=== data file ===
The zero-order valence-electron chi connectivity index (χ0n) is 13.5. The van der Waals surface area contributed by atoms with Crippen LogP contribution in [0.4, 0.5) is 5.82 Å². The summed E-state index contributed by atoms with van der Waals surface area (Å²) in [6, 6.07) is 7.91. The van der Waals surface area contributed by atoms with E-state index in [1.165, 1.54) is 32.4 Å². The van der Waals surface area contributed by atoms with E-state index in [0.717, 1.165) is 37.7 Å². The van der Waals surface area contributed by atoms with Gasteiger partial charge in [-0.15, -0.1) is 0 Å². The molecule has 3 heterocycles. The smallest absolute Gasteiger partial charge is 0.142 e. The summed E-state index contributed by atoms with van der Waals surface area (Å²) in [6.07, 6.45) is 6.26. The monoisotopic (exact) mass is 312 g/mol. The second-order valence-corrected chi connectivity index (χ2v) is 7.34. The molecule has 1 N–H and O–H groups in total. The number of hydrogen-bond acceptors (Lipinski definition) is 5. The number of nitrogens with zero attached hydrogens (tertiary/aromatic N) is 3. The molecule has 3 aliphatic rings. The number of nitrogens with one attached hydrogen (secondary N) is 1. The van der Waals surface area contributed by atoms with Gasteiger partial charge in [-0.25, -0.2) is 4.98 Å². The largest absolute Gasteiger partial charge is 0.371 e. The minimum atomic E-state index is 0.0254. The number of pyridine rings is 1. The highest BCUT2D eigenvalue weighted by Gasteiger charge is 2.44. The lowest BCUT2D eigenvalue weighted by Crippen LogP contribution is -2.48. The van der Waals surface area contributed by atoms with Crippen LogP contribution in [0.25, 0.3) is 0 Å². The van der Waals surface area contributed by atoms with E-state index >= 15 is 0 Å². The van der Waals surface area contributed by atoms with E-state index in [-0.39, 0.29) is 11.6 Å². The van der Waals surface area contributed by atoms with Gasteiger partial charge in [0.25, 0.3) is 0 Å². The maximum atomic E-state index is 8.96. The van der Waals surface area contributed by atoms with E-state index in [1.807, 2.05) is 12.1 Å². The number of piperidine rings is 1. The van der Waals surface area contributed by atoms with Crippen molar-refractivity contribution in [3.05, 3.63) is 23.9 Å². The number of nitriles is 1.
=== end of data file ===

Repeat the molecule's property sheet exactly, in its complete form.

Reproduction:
The zero-order valence-electron chi connectivity index (χ0n) is 13.5. The van der Waals surface area contributed by atoms with Crippen LogP contribution in [0.4, 0.5) is 5.82 Å². The summed E-state index contributed by atoms with van der Waals surface area (Å²) in [6, 6.07) is 7.91. The van der Waals surface area contributed by atoms with E-state index in [1.165, 1.54) is 32.4 Å². The van der Waals surface area contributed by atoms with E-state index in [0.717, 1.165) is 37.7 Å². The van der Waals surface area contributed by atoms with Gasteiger partial charge in [-0.15, -0.1) is 0 Å². The molecule has 3 heterocycles. The smallest absolute Gasteiger partial charge is 0.142 e. The summed E-state index contributed by atoms with van der Waals surface area (Å²) in [6.07, 6.45) is 6.26. The monoisotopic (exact) mass is 312 g/mol. The second-order valence-corrected chi connectivity index (χ2v) is 7.34. The molecule has 1 N–H and O–H groups in total. The number of hydrogen-bond acceptors (Lipinski definition) is 5. The number of nitrogens with zero attached hydrogens (tertiary/aromatic N) is 3. The molecule has 3 aliphatic rings. The number of nitrogens with one attached hydrogen (secondary N) is 1. The van der Waals surface area contributed by atoms with Gasteiger partial charge in [-0.25, -0.2) is 4.98 Å². The largest absolute Gasteiger partial charge is 0.371 e. The minimum atomic E-state index is 0.0254. The number of pyridine rings is 1. The highest BCUT2D eigenvalue weighted by Gasteiger charge is 2.44. The lowest BCUT2D eigenvalue weighted by Crippen LogP contribution is -2.48. The van der Waals surface area contributed by atoms with Crippen LogP contribution in [0.25, 0.3) is 0 Å². The van der Waals surface area contributed by atoms with E-state index >= 15 is 0 Å². The van der Waals surface area contributed by atoms with E-state index in [-0.39, 0.29) is 11.6 Å². The van der Waals surface area contributed by atoms with Gasteiger partial charge in [0.25, 0.3) is 0 Å². The maximum atomic E-state index is 8.96. The van der Waals surface area contributed by atoms with E-state index in [1.807, 2.05) is 12.1 Å². The number of piperidine rings is 1. The van der Waals surface area contributed by atoms with Crippen molar-refractivity contribution in [3.05, 3.63) is 23.9 Å². The number of nitriles is 1.